04 SES 10 A JS, Education for Refugees; The Refugee and Migrant Challenge for Education and Educational Research (Part 2)
Joint Paper Session NW 04 and NW 20 continued from 04 SES 09 A JS
The joint schooling of children with and without disabilities in inclusive classrooms has become daily routine in many educational systems in Europe over the last decades. As part of this development various studies have been conducted regarding the academic development of students in inclusive classrooms (Gebhardt, Schwab, Krammer, & Gasteiger-Klicpera, 2012), the social and emotional integration of students in inclusive classrooms (Guralnick, Neville, Hammond, & Connor, 2007; Gebhardt, Schwab, Krammer, & Gasteiger-Klicpera, 2012; Schwab, Gebhardt, Krammer, & Gasteiger-Klicpera, 2014, Schwab, 2014), teaching developments, like collaborative teaching etc.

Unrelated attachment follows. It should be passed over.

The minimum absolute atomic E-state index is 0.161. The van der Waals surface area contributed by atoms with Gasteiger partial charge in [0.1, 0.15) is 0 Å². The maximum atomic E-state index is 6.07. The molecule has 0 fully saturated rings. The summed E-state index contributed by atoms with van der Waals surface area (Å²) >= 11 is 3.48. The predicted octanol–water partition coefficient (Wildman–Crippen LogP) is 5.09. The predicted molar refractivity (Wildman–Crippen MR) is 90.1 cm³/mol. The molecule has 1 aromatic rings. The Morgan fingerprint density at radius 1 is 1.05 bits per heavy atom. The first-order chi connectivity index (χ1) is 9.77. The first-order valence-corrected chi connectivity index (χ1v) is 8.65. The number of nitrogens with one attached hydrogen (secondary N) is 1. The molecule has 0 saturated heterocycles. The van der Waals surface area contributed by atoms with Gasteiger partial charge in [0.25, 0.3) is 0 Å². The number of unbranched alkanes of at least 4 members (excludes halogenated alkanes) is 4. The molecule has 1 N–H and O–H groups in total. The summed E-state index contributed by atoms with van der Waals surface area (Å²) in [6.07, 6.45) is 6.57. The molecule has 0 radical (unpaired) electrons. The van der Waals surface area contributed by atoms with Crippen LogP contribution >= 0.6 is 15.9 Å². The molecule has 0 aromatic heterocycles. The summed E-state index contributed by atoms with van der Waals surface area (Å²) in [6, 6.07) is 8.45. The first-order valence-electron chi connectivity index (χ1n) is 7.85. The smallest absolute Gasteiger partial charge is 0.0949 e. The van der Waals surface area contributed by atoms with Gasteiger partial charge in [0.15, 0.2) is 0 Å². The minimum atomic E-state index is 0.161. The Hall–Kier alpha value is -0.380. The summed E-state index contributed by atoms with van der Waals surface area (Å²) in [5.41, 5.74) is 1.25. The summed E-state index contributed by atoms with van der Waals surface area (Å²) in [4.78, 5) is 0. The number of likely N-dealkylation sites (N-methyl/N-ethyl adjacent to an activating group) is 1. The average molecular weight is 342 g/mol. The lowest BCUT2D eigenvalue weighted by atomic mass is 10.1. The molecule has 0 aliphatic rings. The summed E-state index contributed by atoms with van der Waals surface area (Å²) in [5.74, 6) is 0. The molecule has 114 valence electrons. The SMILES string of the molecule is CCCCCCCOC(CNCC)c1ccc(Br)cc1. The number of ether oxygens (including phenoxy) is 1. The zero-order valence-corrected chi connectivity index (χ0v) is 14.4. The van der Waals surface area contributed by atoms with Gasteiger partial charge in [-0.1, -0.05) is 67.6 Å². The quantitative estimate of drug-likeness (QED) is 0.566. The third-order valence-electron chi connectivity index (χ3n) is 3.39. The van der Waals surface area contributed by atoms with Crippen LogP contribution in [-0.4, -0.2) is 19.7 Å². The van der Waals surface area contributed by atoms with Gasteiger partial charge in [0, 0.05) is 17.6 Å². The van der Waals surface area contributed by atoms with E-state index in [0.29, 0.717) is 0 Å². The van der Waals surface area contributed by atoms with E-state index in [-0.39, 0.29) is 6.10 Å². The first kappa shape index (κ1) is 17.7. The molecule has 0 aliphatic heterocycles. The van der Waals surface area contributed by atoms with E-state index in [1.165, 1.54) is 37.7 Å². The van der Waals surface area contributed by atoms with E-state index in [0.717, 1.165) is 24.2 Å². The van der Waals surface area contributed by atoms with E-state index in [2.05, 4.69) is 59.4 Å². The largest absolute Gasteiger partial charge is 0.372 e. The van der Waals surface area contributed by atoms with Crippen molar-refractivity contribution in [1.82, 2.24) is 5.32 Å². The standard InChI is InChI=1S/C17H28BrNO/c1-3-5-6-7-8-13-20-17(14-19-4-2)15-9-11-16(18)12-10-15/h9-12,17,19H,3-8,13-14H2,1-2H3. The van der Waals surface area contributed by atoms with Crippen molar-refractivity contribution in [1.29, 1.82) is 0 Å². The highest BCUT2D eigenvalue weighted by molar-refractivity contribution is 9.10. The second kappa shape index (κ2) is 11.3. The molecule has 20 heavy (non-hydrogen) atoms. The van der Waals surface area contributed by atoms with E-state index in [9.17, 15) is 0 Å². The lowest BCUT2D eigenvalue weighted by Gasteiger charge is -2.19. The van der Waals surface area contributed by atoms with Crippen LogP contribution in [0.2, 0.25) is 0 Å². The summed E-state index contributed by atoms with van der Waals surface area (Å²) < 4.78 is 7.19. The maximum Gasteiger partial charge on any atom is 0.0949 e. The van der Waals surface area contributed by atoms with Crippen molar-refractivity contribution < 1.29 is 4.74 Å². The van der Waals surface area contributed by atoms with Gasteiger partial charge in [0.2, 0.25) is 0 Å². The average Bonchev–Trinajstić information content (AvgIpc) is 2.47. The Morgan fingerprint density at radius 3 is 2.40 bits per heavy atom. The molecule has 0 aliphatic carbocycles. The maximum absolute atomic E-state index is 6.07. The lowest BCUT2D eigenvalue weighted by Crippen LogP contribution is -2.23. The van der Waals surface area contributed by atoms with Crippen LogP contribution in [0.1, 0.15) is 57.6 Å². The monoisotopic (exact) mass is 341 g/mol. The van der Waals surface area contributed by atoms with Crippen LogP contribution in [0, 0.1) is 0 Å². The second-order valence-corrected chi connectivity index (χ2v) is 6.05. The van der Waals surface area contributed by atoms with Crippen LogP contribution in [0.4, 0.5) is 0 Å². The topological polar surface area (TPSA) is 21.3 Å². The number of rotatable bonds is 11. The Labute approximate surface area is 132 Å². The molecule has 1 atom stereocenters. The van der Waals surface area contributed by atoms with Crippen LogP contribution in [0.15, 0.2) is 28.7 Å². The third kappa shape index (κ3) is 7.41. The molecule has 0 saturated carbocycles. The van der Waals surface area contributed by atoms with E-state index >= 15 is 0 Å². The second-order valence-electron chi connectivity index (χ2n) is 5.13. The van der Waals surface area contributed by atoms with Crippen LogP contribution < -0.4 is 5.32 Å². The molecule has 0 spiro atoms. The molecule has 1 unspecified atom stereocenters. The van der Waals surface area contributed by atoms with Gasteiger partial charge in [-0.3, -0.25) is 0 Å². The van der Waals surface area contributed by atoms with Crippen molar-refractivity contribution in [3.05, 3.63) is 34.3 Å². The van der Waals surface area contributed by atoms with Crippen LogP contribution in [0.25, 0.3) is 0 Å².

Other studies have focused on the attitudes towards inclusive schooling. Attitudes of the general population as well as attitudes of special populations (such as regular teachers or special needs teachers) have been profoundly investigated. In summary, the results of these studies have shown that differences existed in the attitude towards the inclusive schooling of children with disabilities regarding the kind of disability (Gebhardt, Schwab, Reicher, Ellmeier, Gmeiner, Rossmann, & Gasteiger-Klicpera, 2011). In fact, both teachers and other groups assumed that it is easier and more likely to successfully integrate children with physical disabilities in an inclusive classroom than children identified with behavioral disorders (Schwab, Gebhardt, Ederer-Fick & Gasteiger-Klicpera, 2012, de Boer, Pijl & Minnaert, 2011 ).